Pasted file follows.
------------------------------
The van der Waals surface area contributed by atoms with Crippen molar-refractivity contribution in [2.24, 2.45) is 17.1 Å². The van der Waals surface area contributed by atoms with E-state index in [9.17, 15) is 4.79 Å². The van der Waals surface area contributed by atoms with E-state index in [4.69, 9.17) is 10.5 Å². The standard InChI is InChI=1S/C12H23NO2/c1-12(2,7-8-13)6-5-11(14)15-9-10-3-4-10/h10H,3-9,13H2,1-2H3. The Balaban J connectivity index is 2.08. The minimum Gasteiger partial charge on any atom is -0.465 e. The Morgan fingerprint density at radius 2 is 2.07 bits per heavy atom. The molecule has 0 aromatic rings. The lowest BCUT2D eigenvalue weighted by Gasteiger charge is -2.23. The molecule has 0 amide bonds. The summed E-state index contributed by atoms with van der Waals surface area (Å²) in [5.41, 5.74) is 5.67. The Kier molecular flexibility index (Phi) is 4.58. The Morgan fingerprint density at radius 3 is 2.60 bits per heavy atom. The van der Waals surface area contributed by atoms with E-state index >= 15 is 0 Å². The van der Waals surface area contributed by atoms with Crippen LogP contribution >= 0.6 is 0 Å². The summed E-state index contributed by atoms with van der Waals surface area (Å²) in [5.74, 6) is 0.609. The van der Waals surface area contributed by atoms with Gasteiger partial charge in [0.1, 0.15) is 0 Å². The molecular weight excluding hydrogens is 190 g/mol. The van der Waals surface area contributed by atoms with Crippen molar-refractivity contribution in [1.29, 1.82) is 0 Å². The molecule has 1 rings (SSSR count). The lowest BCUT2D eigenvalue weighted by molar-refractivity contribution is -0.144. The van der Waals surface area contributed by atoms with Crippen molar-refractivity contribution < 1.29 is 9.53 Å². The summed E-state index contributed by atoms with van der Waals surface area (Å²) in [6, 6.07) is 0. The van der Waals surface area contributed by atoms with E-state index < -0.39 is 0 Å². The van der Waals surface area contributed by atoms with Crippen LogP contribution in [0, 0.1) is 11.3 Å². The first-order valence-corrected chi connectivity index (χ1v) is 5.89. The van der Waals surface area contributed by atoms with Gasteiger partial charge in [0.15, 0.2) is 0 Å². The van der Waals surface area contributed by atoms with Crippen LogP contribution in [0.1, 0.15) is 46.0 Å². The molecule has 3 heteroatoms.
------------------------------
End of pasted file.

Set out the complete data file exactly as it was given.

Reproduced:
The van der Waals surface area contributed by atoms with Crippen molar-refractivity contribution in [2.24, 2.45) is 17.1 Å². The van der Waals surface area contributed by atoms with E-state index in [9.17, 15) is 4.79 Å². The van der Waals surface area contributed by atoms with E-state index in [4.69, 9.17) is 10.5 Å². The standard InChI is InChI=1S/C12H23NO2/c1-12(2,7-8-13)6-5-11(14)15-9-10-3-4-10/h10H,3-9,13H2,1-2H3. The Balaban J connectivity index is 2.08. The minimum Gasteiger partial charge on any atom is -0.465 e. The Morgan fingerprint density at radius 2 is 2.07 bits per heavy atom. The molecule has 0 aromatic rings. The lowest BCUT2D eigenvalue weighted by Gasteiger charge is -2.23. The molecule has 0 amide bonds. The summed E-state index contributed by atoms with van der Waals surface area (Å²) in [5.41, 5.74) is 5.67. The Kier molecular flexibility index (Phi) is 4.58. The Morgan fingerprint density at radius 3 is 2.60 bits per heavy atom. The van der Waals surface area contributed by atoms with E-state index >= 15 is 0 Å². The van der Waals surface area contributed by atoms with Crippen LogP contribution >= 0.6 is 0 Å². The summed E-state index contributed by atoms with van der Waals surface area (Å²) in [5.74, 6) is 0.609. The van der Waals surface area contributed by atoms with Gasteiger partial charge in [0.1, 0.15) is 0 Å². The molecular weight excluding hydrogens is 190 g/mol. The van der Waals surface area contributed by atoms with Crippen molar-refractivity contribution in [1.29, 1.82) is 0 Å². The molecule has 1 rings (SSSR count). The lowest BCUT2D eigenvalue weighted by molar-refractivity contribution is -0.144. The van der Waals surface area contributed by atoms with Crippen molar-refractivity contribution < 1.29 is 9.53 Å². The summed E-state index contributed by atoms with van der Waals surface area (Å²) in [6, 6.07) is 0. The van der Waals surface area contributed by atoms with E-state index < -0.39 is 0 Å². The van der Waals surface area contributed by atoms with Crippen LogP contribution in [0, 0.1) is 11.3 Å². The first-order valence-corrected chi connectivity index (χ1v) is 5.89. The van der Waals surface area contributed by atoms with Gasteiger partial charge in [0.15, 0.2) is 0 Å². The van der Waals surface area contributed by atoms with Crippen LogP contribution in [0.1, 0.15) is 46.0 Å². The molecule has 3 heteroatoms.